Sunday, September 30, 2012

Hi everyone.  We would like to share some pictures of a place that we visited, called Jermuk (jer-mook).   It is a hydropathic and climatic resort in Armenia.  Jermuk was very famous during the Soviet Era when thousands of tourists each year visited Armenia for the purpose of recovering from a number of illnesses with the curing thermal waters of Jermuk. Jermuk is 175 km away from Yerevan. There are more than 500 thermal springs in Jermuk. After the collapse of the Soviet regime the resorts and hotels in Jermuk were left in a terrible state, but presently they are in reconstruction. Jermuk is known today as a spa town. During the winter season, people come here to ski. They have a nice hotel nearby the beautiful falls - which you will see here. 

We are approaching the Jermuk falls

Sitting up on the rock is President Carter, Ruben (mission driver), Elder Griffiths, and Elder Eyre:

Sister Griffiths and Sister Eyre had to take their turn!
Getting down wasn't as easy as getting up there!

Here is a picture of the whole group that went on this trip.  President & Sister Carter, Sister and Elder Griffiths, Elder and Sister Eyre.

We really enjoyed the cool feeling from the falls on such a hot day!

President Carter and Elder Eyre.

All down this row of pots are spigots pouring thermal spring water into a huge earthen jar.  Each successive one being hotter than the one before.  Above the spigot it will tell you the temperature.  The water is meant to drink for your heath.  It is meant for curing whatever ills you may have!

This one says it is 35 degrees centigrade.  That is about 95 degrees.

Here is Sister Eyre and Sister Carter testing the temperature before drinking it!  This says it is 53 degrees centigrade, which is about 127 degrees Fahrenheit.  

President Carter and Elder Eyre trying the 53 degree centigrade "healing" water in a mug that is specifically designed for this use.  There are some people who spend much time here and you can see here a gentleman that spent time watching us.

A toast to good health!

The town itself is small and in the middle is a pond - as you can see in this picture.  Up on the distant hill is a ski lift.

The next few pictures are of the garden around one side of the pond.  There are many monumental busts of famous partisans.  These are carved out of large boulders.  We enjoyed seeing them all but only show you a few here:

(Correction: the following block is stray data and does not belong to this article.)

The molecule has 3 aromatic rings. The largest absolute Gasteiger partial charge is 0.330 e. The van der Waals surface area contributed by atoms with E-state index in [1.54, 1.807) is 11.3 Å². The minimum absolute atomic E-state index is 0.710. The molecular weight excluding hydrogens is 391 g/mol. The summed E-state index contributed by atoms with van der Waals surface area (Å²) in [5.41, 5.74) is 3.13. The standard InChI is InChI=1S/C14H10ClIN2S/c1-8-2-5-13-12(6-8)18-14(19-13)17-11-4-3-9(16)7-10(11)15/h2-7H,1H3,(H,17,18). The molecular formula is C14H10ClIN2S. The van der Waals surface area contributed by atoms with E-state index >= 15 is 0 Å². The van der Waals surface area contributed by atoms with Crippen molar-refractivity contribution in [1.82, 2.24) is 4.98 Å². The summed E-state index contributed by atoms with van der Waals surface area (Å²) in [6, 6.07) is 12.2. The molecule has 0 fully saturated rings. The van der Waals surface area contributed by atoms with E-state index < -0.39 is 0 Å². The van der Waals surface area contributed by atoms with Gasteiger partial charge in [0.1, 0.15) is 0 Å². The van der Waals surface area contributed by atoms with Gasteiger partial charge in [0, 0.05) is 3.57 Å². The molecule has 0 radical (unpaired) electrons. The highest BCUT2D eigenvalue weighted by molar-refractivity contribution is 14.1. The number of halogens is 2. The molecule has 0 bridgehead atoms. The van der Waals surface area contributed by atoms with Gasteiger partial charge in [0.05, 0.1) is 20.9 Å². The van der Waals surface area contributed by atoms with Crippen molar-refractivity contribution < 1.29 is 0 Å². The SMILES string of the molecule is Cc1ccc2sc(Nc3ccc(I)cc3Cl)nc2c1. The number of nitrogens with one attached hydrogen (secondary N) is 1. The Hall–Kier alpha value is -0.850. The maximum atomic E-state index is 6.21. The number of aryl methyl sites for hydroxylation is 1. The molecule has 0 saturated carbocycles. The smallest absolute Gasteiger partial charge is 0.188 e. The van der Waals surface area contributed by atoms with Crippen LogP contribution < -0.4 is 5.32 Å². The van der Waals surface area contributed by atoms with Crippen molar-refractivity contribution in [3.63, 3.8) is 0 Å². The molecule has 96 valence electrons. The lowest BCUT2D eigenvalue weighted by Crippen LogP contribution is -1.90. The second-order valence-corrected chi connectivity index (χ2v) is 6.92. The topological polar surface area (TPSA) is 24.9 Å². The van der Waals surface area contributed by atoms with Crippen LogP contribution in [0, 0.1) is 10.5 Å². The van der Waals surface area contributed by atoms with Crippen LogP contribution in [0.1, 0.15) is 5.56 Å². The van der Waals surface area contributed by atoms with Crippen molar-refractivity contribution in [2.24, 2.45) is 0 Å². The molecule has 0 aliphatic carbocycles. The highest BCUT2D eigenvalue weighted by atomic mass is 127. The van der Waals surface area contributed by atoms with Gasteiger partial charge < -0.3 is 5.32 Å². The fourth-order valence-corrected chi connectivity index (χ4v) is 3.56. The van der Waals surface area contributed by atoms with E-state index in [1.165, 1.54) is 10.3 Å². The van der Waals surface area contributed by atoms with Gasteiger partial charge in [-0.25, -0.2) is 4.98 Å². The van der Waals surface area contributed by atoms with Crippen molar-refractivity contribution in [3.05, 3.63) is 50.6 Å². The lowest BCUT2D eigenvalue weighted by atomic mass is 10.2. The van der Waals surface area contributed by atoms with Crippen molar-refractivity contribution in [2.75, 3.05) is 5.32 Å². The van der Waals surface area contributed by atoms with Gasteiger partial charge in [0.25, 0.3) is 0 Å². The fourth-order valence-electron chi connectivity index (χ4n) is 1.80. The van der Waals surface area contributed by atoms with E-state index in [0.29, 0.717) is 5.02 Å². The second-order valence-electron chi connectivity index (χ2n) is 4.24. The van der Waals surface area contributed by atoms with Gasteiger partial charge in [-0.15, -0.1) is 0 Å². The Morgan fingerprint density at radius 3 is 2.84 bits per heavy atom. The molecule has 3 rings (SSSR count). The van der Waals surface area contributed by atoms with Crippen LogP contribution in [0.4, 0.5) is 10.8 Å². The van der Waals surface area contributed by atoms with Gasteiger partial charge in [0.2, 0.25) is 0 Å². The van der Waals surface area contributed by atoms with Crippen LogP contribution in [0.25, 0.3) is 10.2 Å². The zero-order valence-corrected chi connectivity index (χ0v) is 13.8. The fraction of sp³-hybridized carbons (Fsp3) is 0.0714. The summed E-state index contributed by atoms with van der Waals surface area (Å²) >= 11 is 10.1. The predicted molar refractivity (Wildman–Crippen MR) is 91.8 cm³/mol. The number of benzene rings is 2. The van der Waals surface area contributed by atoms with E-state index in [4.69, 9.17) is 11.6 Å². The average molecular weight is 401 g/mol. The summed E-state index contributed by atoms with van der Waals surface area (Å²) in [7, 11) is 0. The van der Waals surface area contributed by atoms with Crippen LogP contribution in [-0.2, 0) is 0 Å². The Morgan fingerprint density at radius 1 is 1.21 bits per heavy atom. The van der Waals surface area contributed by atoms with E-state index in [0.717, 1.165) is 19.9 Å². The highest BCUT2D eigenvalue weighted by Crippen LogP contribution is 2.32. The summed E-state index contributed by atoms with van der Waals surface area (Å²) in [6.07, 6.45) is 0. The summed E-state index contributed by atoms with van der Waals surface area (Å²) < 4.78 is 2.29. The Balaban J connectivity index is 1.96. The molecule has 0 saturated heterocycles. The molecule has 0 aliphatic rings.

Our Mission driver, who is Armenian - comparing noses!

This was a gravesite on the property and shows just how much work they do to honor their dead. Most all families have private lots like this one.

On down the road as we left Jermuk, we came across this farm.  Can you tell what kind of farm it is?
Here is a hint (as you look at the statue in front of it).
If you guessed a chicken farm (egg ranch), you are right!

There are many things interesting about Armenia.  They have some wonderful traditions and celebrations.  They have some symbols that are important to them and are fun to learn about.  One is the pomegranate.  

Here is a wooden one on a stand.  You see a picture of a pomegranate on many many things throughout Armenia.
Here are a few facts you might find interesting: In Armenian mythology the pomegranate symbolizes fertility and abundance. The fruit is the Armenian symbol of life and tradition tells us that each mature pomegranate has 365 seeds, one for each day of the year. But, the exact number of seeds in a pomegranate can vary from 200 to about 1400 seeds.
Illustrated Armenian manuscripts dating as far back as the 6th and 7th centuries depict many figures of fruits, including pomegranates, as representations of the blood of Christ.
As a symbol of life, this fruit has many legitimate health benefits. Pomegranate juice, which contains vitamin C, folic acid, and antioxidants, is recommended for many illnesses. 
Although Armenia’s main fruit is the apricot, many villages east and north of Yerevan grow and export pomegranates to countries such as Iran and Georgia, and throughout the Middle East. Armenians also use pomegranates in many of their recipes, in dishes I wouldn't think of on my own without the suggestions that are made by how they use them!
We are in a land traditionally thought of as having been settled by Noah.  Armenia in those days was much broader and comprised most of the area south of the Black Sea.  There is much history here in the Middle East that is so fun to learn about.  In spite of the challenges we see all around us, we find the people here so very loving and innovative and resourceful and great examples for the rest of the world in so many ways.
We appreciate all of you who support us through your thoughts and prayers, emails and Skype calls!  These little trips we share with you, afford us an opportunity to see this country of Armenia and it's richness in history.  Even though our trips are few and short, we enjoy learning the culture and this country's history.
We are going to be busy in the office this week because we have missionaries arriving from the MTC and at the same time we are sending home 6 missionaries who have completed their two years here.  We have some of the best missionaries in the world!  The language is not easy to learn and yet they are diligent and committed to learning and sharing the Gospel of Jesus Christ with the Armenian people.
We love you.
Elder and Sister Eyre, Grandpa and Grandma, Mom and Dad, Larry and Joan.  (I think that about covers it!)

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